Jose Mourinho insists Fernando Torres will remain a Chelsea player for the 2014-15 season, even as the club become more closely linked with a move for Paris Saint-Germain's Edinson Cavani.
The Spanish striker's flagging form has seen him pitched as a potential departure from Stamford Bridge, but Sky Sports' Pete O'Rourke quotes the Portuguese, who says Torres will stay in West London:
With Romelu Lukaku completing a £28 million transfer to Everton, per BBC Sport, there is less competition for places in Mourinho's attack, as new signings Diego Costa and Didier Drogba (again) look to leave their mark.
Cavani is quoted by ESPN FC's Miguel Delaney, stating on PSG's Asian tour that he's content in the French capital, denying suggestions he'll leave Laurent Blanc's outfit this summer: "I am certain to stay, why wouldn't I be? I feel great in Paris. I have a contract to respect with PSG. I'm calm. I prefer to be here. I feel good here. But as I have said before, it doesn't only depend on the player, but also on certain things that can happen at the club."
The report claims Chelsea have already made contact with the Uruguayan's representatives regarding a switch, with Mourinho hoping to add the firepower that's been sorely lacking up front in recent years.
Delaney also claims any public protests against an exit by Cavani aren't genuine, and that the striker is hoping to secure the transfer, which would cost the Blues something in the region of £40 million:
Lukaku's sale goes some way in helping finance such an offer, but Chelsea will be wary of Financial Fair Play as they go about their summer business, having seen Manchester City and PSG hit with fines and squad limitations due to their spending.
Manchester United have also been associated with a move for Cavani's services, per the Express' Ben Jefferson. Ian Holyman of ESPN FC believes the Uruguayan would be a great deal for the Red Devils:
Jefferson adds Cavani's sale would in turn help PSG finance a move for Real Madrid's Angel di Maria, with whom they've been fervently linked of late.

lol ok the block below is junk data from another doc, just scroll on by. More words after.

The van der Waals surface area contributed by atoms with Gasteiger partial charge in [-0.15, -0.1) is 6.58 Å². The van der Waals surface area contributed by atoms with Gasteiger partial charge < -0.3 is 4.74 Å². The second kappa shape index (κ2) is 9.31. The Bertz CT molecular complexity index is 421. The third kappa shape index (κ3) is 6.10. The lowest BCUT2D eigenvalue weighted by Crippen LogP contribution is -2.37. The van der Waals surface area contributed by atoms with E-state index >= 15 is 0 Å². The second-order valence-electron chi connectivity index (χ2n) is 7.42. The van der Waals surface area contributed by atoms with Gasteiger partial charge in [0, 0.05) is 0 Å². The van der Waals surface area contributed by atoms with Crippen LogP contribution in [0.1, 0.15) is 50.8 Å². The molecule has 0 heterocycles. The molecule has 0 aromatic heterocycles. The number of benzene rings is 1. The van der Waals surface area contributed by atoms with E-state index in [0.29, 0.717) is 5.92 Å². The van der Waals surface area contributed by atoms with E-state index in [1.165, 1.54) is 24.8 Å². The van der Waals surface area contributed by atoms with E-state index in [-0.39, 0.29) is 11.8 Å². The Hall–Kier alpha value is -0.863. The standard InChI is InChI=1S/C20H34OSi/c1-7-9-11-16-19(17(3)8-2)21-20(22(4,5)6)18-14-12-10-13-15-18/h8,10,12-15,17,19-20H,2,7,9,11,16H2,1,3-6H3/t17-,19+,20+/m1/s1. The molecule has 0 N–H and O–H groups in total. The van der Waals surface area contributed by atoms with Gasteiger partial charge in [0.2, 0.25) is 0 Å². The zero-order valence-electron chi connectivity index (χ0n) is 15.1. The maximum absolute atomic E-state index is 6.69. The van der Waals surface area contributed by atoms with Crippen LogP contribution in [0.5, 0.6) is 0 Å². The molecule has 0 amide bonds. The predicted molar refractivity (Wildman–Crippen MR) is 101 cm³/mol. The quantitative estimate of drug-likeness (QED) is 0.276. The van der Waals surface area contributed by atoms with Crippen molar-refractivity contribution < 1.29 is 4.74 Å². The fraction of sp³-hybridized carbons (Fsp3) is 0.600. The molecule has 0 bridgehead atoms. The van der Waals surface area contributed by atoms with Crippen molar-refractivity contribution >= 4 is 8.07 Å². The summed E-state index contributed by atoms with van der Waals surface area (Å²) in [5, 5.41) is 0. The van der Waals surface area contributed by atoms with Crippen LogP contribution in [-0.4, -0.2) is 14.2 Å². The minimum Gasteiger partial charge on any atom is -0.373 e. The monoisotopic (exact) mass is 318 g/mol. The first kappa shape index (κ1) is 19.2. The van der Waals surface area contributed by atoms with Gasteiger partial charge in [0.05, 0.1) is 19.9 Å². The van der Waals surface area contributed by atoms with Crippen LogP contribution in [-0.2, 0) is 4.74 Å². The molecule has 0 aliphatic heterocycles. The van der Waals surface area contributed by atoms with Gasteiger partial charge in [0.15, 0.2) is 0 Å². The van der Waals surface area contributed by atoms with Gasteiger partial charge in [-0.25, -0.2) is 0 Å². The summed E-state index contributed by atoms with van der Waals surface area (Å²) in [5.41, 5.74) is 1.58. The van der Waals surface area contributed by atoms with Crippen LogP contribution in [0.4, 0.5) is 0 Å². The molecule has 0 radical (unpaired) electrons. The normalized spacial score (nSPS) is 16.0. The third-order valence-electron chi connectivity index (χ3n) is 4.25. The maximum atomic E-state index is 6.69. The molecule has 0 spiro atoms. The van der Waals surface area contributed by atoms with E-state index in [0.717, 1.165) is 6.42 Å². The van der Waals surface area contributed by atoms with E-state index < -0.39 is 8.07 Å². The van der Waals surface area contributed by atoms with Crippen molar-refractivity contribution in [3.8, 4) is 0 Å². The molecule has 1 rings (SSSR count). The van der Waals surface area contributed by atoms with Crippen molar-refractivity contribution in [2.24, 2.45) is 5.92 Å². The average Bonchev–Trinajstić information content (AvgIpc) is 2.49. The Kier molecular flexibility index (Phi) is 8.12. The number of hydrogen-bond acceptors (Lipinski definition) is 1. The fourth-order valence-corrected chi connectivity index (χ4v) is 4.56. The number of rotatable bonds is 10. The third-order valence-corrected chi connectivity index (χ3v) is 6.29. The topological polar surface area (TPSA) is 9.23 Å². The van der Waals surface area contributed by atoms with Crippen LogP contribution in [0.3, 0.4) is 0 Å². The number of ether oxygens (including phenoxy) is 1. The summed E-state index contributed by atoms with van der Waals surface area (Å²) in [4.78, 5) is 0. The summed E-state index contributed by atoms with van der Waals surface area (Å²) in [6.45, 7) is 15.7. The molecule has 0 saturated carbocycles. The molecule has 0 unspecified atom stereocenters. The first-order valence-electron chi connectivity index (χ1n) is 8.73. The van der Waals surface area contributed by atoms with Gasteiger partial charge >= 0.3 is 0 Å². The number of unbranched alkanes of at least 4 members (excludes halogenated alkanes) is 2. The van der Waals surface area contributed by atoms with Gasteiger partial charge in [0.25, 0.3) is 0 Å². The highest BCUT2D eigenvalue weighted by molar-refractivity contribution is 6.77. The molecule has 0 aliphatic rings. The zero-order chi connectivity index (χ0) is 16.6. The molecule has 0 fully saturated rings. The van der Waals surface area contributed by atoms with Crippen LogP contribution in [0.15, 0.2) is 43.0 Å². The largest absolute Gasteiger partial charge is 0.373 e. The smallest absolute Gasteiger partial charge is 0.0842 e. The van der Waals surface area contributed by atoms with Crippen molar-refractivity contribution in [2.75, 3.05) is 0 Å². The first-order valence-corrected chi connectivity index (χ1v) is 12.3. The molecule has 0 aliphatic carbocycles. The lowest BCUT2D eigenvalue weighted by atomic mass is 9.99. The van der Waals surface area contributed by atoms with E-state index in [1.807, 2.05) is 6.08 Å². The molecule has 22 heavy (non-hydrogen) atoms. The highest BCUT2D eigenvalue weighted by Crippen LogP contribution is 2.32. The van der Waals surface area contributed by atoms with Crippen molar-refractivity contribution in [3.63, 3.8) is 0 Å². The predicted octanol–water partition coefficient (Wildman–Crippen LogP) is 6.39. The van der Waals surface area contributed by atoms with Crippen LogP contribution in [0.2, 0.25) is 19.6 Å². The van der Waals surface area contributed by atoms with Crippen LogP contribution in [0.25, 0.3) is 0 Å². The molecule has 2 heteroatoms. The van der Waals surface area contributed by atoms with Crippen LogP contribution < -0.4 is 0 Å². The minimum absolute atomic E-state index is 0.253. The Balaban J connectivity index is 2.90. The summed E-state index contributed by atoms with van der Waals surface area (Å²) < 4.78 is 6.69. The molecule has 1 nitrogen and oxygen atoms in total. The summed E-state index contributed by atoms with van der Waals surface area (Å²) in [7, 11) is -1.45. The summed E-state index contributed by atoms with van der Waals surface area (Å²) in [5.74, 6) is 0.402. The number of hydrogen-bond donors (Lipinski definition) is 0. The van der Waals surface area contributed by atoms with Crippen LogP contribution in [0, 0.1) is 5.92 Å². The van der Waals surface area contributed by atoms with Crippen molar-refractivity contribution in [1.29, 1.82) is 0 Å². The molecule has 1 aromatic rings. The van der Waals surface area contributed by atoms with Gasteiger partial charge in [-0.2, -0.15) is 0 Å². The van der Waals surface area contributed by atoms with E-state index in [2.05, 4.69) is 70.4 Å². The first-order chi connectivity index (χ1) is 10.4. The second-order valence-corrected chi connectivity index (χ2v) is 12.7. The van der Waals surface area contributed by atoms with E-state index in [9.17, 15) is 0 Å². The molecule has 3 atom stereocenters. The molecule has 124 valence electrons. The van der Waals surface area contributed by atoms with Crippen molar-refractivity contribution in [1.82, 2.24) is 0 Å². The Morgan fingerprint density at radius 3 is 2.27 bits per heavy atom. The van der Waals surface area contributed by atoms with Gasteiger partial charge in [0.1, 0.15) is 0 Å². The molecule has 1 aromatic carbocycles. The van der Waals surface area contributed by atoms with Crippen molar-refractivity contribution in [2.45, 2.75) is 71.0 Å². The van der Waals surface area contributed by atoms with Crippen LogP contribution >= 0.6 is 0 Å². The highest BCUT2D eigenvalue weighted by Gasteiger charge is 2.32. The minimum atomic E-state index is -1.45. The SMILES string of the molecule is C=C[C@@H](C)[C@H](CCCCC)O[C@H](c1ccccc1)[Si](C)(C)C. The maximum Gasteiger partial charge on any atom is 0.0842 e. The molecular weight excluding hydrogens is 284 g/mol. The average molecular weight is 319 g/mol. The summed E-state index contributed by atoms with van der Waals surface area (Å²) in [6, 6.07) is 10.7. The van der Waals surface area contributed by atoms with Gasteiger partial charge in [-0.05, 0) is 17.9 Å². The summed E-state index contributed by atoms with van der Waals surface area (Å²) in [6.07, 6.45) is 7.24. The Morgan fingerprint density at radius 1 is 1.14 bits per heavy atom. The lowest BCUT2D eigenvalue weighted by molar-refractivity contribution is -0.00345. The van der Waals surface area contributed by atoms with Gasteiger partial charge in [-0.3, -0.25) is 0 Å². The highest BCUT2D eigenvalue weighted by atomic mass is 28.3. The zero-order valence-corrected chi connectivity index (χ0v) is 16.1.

Blanc's side are paying close attention to Financial Fair Play this summer, and are reportedly on a stricter sell-to-buy basis than seen in previously years.
One difficult factor for Chelsea in bringing Cavani to Stamford Bridge is the club's need to meet the foreign player quotas of both the Premier League and Champions League.
Drogba's re-signing brought the club's number of foreign players over the age of 21 up to 18, one more than the 17-player maximum. This means any Cavani arrival would force the club into selling two over-21 foreigners, instead of the currently required one.
Torres has two years left to run on his deal at Stamford Bridge and has far from lived up to the expectations thrust upon him at the time of his £50 million move from Liverpool three-and-a-half years ago.
However, part of the club's reason for keeping the 30-year-old may be due to a lack of potential buyers, the Daily Mail's Simon Jones reporting that former club Atletico Madrid will pay no more than £14 million for their academy product.
As if Costa and Drogba don't offer enough competition in attack, Cavani would undoubtedly limit Torres' influence even more, the Spanish international having netted just five times in 28 Premier League appearances last season, per Squawka.
Mourinho is evidently intent on amassing a crop of attackers that he feels can guide his club to silverware in the coming campaign, and it's possible both players may be competing for the same places in 2014-15.